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Greg Walden welcomes Olympians Michael Phelps, Adam Nelson to Capitol for hearing on strengthening global anti-doping laws

WASHINGTON, D.C. – Rep. Greg Walden (R-Hood River), chairman of the House Energy and Commerce Committee, today welcomed 23-time Olympic gold medalist Michael Phelps and gold medalist Adam Nelson to the Capitol to testify at a hearing on strengthening the global anti-doping system. During the hearing, Walden spoke of the importance of protecting the integrity of fair competition for clean athletes around the world. Below is a full transcript from Walden’s remarks:

“For centuries athletes, cultures, and nations have been brought together by the spirit of competition. From the slopes of Olympus to the stands of Autzen Stadium – home of the Oregon Ducks – people from all walks of life have gathered to pursue and celebrate athletic achievement,” said Walden. “We relish with anticipation the possibility of witnessing the impossible. We celebrate the thrill of victory, and agonize in defeat. Whether in our own pursuits or the pursuits of others, everyone in this room  knows the emotion, collective experience, and beauty of sport.

“Nothing embodies the spirit and potential of sport more than the Olympic games. It is the hallmark of international competition uniting people from around the world, regardless of social, political, or religious differences in celebration of our greatest athletes. It envelopes national pride to the highest degree. It invokes a noble vision of sport rooted in participation over individual achievement. There is a lot of truth to that message, but we also cannot be blind to reality. Athletes and nations compete to win. They do not invest countless hours of training to lose. They sacrifice for success and their victories are rewarded.

“This is why, for centuries, athletes have sought performance enhancing substances to gain an advantage on competition. In fact, Greek Olympians and Roman gladiators used herbs and wine to get an edge on their opponents. In the early 1900s mixtures of heroin, cocaine, and other substances became prevalent among athletes. Over time – especially following the introduction of anti-doping testing at the Olympics in the 1970s – the drugs have become more sophisticated and the cheaters more creative. Despite improvements in global anti-doping efforts at the turn of the century and the establishment of the World Anti-Doping Agency (WADA), the fight for clean sport remains an uphill battle.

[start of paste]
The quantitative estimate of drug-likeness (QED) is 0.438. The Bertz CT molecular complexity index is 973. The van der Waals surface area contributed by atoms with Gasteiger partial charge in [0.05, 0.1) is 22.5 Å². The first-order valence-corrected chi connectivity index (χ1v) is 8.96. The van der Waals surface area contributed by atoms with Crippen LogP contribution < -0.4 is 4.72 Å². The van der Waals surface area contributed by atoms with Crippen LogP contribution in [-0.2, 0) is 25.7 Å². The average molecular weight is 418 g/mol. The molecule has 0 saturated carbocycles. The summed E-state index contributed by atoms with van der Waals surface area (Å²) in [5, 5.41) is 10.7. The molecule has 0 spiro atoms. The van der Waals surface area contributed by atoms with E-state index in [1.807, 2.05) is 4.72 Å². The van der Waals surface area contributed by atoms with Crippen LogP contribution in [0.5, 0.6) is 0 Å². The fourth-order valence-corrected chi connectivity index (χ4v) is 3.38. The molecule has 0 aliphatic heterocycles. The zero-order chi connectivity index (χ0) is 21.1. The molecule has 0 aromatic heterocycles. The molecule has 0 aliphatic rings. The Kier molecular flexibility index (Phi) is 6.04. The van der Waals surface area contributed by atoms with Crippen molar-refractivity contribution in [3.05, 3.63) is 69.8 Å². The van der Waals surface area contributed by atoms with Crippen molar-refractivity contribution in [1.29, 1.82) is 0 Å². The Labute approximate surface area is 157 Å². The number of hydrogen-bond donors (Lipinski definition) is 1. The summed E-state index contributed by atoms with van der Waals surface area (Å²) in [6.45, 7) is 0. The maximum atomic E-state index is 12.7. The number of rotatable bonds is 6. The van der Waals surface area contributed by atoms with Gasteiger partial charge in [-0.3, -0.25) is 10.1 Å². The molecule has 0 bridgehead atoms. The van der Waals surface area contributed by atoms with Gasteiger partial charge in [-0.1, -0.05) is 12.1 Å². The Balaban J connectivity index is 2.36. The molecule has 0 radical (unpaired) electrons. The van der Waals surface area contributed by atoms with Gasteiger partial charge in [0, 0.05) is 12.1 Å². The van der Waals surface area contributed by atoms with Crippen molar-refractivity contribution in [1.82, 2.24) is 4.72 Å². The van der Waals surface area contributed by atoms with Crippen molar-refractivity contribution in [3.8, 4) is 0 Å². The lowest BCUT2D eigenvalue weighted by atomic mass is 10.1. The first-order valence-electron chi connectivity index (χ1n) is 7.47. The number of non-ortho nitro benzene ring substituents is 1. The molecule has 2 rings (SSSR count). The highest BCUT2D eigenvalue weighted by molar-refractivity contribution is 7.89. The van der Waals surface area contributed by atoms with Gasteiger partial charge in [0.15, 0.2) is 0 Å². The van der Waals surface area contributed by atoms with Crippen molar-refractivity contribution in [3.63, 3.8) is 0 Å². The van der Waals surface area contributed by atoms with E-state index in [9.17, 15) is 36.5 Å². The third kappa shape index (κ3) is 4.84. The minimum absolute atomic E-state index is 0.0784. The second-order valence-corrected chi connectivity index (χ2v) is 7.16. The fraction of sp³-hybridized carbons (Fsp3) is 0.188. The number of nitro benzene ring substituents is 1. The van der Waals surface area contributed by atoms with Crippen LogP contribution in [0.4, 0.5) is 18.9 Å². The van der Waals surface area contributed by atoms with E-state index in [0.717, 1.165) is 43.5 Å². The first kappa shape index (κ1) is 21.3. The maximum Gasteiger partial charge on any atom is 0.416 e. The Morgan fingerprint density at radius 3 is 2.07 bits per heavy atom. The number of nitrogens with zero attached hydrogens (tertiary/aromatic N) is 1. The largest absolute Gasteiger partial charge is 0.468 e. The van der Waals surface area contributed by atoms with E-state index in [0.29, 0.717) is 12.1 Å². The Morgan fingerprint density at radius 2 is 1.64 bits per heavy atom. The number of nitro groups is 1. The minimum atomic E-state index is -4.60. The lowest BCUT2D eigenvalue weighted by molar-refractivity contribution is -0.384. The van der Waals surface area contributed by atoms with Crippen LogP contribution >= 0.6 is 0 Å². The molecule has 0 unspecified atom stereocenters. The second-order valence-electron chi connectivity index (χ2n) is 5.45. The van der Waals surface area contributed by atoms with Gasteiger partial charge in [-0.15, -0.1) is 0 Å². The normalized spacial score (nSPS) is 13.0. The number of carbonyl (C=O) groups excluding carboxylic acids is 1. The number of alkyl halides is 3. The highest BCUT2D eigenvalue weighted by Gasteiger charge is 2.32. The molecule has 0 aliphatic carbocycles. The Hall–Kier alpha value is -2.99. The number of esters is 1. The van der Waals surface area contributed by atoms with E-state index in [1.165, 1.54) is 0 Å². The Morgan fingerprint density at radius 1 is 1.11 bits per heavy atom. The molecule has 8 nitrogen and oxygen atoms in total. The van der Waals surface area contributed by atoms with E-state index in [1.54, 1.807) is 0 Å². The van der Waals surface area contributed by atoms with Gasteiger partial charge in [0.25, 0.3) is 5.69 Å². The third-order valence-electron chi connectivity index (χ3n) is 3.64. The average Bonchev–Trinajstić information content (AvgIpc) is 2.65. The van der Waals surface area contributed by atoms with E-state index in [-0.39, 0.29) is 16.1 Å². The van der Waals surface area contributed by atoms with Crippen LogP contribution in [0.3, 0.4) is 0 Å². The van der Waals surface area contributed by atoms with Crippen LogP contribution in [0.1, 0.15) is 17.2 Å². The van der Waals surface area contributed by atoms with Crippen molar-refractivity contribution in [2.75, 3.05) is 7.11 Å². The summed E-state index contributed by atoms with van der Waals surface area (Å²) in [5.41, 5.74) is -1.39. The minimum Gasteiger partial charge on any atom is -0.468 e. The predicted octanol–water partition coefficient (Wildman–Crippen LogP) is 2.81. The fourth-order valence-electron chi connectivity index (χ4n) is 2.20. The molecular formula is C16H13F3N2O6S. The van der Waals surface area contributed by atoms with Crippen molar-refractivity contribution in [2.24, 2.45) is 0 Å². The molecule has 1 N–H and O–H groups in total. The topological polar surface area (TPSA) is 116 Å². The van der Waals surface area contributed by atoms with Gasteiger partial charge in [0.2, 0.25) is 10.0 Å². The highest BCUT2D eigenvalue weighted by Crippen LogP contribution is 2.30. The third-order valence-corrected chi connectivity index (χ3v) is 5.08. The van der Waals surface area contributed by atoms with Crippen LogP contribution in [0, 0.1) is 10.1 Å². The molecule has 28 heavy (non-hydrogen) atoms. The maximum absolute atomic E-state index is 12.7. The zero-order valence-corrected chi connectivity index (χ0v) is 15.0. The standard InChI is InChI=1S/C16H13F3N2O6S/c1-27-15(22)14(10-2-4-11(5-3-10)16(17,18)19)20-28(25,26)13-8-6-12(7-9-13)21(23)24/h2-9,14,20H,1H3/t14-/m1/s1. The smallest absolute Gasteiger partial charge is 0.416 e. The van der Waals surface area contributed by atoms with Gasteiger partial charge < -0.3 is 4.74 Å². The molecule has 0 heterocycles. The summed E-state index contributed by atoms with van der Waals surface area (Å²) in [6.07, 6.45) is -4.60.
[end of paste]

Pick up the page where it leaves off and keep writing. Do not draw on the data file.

“The temptation to cheat will always be present to those looking for a shortcut. Recent events, however, revealed a far more startling and difficult challenge. Thanks to the courage and tenacity of whistleblowers, of journalists and others, we were exposed to a level of deception and cheating that felt more like a movie script than reality of international sport. It was not the case of individual athletes looking for an edge, it was a tale of nation state-sponsored doping. Hundreds of athletes knowingly or unknowingly became part of a widespread campaign to enhance performance, alter test results, and evade detection by international ant-doping authorities.

“Despite these shocking allegations, later bolstered by a series of independent commissions and reports, the response from the respective governing bodies for international sport has become a hodgepodge of indecisive and inconsistent actions. So what went wrong? It is one thing for an individual to beat the system, but how could such a massive program go undetected for so long? And what has the response been? It’s been a quagmire. Clearly these events point to larger challenges in international anti-doping efforts. That’s why we’re here today – to learn from the past in pursuit of a better future for clean sport.

“There will always be those who seek to gain an advantage – personal and financial motivations are undeniable. The opportunities afforded by scientific innovation are too tempting. The challenge is daunting and may never be totally solved. But that is not an excuse for inaction. We can and must do better, even if that requires difficult and frankly uncomfortable reforms.

“Success in sport is not achieved sitting on the sideline waiting for others to act. It requires leadership, team work, and most of all it requires dedication – as our athletes here have clearly shown. For the millions of clean athletes around the world who push the limits of physical and mental exhaustion, who sacrifice so much – don’t they deserve a similar commitment from those responsible for protecting the integrity of their sport? I believe they do.”

Contact Greg Walden’s Offices:

Washington, DC Office
2185 Rayburn HOB
Washington, DC 20515
Phone: (202) 225-6730

Bend Office
1051 NW Bond St. #400
Bend, OR 97701
Phone: (541) 389-4408

La Grande Office
1211 Washington Avenue
La Grande, OR 97850
Phone: (541) 624-2400

Medford Office
14 N. Central Ave. #112
Medford, OR 97501
Phone: (541) 776-4646

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